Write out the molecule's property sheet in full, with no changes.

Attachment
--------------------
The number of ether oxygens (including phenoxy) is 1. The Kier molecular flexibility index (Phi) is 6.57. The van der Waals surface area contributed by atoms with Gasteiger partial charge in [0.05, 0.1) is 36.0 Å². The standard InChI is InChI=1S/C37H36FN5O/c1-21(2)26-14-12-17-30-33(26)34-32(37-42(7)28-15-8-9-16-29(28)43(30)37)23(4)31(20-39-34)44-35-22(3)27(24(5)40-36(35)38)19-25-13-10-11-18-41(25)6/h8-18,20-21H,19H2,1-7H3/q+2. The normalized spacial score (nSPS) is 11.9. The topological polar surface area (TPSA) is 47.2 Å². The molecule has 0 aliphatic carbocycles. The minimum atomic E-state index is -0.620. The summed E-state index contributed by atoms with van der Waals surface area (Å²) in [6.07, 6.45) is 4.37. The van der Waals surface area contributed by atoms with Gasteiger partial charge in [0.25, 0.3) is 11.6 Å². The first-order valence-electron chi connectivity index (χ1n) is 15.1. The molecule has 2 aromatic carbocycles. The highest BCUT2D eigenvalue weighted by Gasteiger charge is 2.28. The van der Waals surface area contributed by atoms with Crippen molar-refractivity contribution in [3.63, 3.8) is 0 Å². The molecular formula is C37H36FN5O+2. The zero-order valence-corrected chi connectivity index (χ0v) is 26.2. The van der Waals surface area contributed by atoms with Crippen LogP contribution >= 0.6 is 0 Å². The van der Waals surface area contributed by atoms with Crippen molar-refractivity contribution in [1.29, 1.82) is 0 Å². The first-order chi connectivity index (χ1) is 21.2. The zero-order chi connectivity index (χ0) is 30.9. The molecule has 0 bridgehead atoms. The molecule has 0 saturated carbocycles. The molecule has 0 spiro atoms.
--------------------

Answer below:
The number of ether oxygens (including phenoxy) is 1. The Kier molecular flexibility index (Phi) is 6.57. The van der Waals surface area contributed by atoms with Gasteiger partial charge in [0.05, 0.1) is 36.0 Å². The standard InChI is InChI=1S/C37H36FN5O/c1-21(2)26-14-12-17-30-33(26)34-32(37-42(7)28-15-8-9-16-29(28)43(30)37)23(4)31(20-39-34)44-35-22(3)27(24(5)40-36(35)38)19-25-13-10-11-18-41(25)6/h8-18,20-21H,19H2,1-7H3/q+2. The normalized spacial score (nSPS) is 11.9. The topological polar surface area (TPSA) is 47.2 Å². The molecule has 0 aliphatic carbocycles. The minimum atomic E-state index is -0.620. The summed E-state index contributed by atoms with van der Waals surface area (Å²) in [6.07, 6.45) is 4.37. The van der Waals surface area contributed by atoms with Gasteiger partial charge in [0.25, 0.3) is 11.6 Å². The first-order valence-electron chi connectivity index (χ1n) is 15.1. The molecule has 2 aromatic carbocycles. The highest BCUT2D eigenvalue weighted by Gasteiger charge is 2.28. The van der Waals surface area contributed by atoms with Crippen molar-refractivity contribution in [3.63, 3.8) is 0 Å². The molecular formula is C37H36FN5O+2. The zero-order valence-corrected chi connectivity index (χ0v) is 26.2. The van der Waals surface area contributed by atoms with Crippen LogP contribution >= 0.6 is 0 Å². The van der Waals surface area contributed by atoms with Crippen molar-refractivity contribution in [1.29, 1.82) is 0 Å². The first-order chi connectivity index (χ1) is 21.2. The zero-order chi connectivity index (χ0) is 30.9. The molecule has 0 bridgehead atoms. The molecule has 0 saturated carbocycles. The molecule has 0 spiro atoms.